Day 168 / 2022 Photo Project365
I often write about light. Strong light, soft light, and the warm, golden light of late afternoon. I love how light changes throughout the day, evolving moment-by-moment, modified by the sun’s position, humidity, clouds, and latitude. Light, in all it’s infinite forms — daylight and night light — a gift to be enjoyed and appreciated.
Can you love light without loving shadow too? No, because they are inextricably joined as two elements of one compound. Light and shadow are yin and yang, complementary opposites locked in eternal embrace, giving to and taking from each other. Each defines and articulates the other; each cannot exist without the other.
Photographers are sometimes called those who “chase the light.” It’s a fitting and accurate way to describe the art and science of photography, which is all about capturing light and its shadowy counterparts on film emulsion or digital sensors. As a photographer, I love the visible light and places where there is little or none of it.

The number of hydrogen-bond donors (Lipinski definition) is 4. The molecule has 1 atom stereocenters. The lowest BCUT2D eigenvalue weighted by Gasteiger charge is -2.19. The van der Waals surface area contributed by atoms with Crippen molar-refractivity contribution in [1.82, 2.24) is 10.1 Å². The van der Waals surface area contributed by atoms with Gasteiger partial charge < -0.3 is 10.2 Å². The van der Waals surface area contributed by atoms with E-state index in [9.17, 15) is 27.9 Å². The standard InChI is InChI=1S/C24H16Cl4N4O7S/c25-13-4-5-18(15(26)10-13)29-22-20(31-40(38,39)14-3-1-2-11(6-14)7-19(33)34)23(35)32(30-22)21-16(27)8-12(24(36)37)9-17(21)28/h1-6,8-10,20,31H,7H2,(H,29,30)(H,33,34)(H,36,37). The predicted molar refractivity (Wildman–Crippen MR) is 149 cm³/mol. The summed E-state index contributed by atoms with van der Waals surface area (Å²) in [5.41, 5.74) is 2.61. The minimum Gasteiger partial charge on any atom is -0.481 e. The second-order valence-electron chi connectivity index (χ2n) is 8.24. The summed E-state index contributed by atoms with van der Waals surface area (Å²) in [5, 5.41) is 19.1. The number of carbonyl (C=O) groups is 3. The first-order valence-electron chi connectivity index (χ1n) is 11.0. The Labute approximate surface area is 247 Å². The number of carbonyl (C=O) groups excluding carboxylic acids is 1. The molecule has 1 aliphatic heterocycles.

Which leads me to the point of this post: how light and shadow change reflections.
When you stand inside a well-lit room at night and look outside, all you can see is a reflection of what’s inside the room. And if you stand outside at night looking into that same well-lit room, you can see clearly what’s inside, but nothing of what is outside.
But it’s all different in daytime, when the dynamic differences and contrasts between interior and exterior spaces are diminished. Looking through a pane of glass during the day, variations in light and shadow, inside and outside, create multi-layered views, unexpected compositions, and juxtapositions! Interior and exterior things, depending on their lighting and shading, are visible together, co-existing on the same plane for that moment…
Camera: iPhone 13 Pro Max
Editing: Hipstamatic app
Photographer: Russ Murray aka “remages”
Location: somewhere in Stamford, CT
See you tomorrow…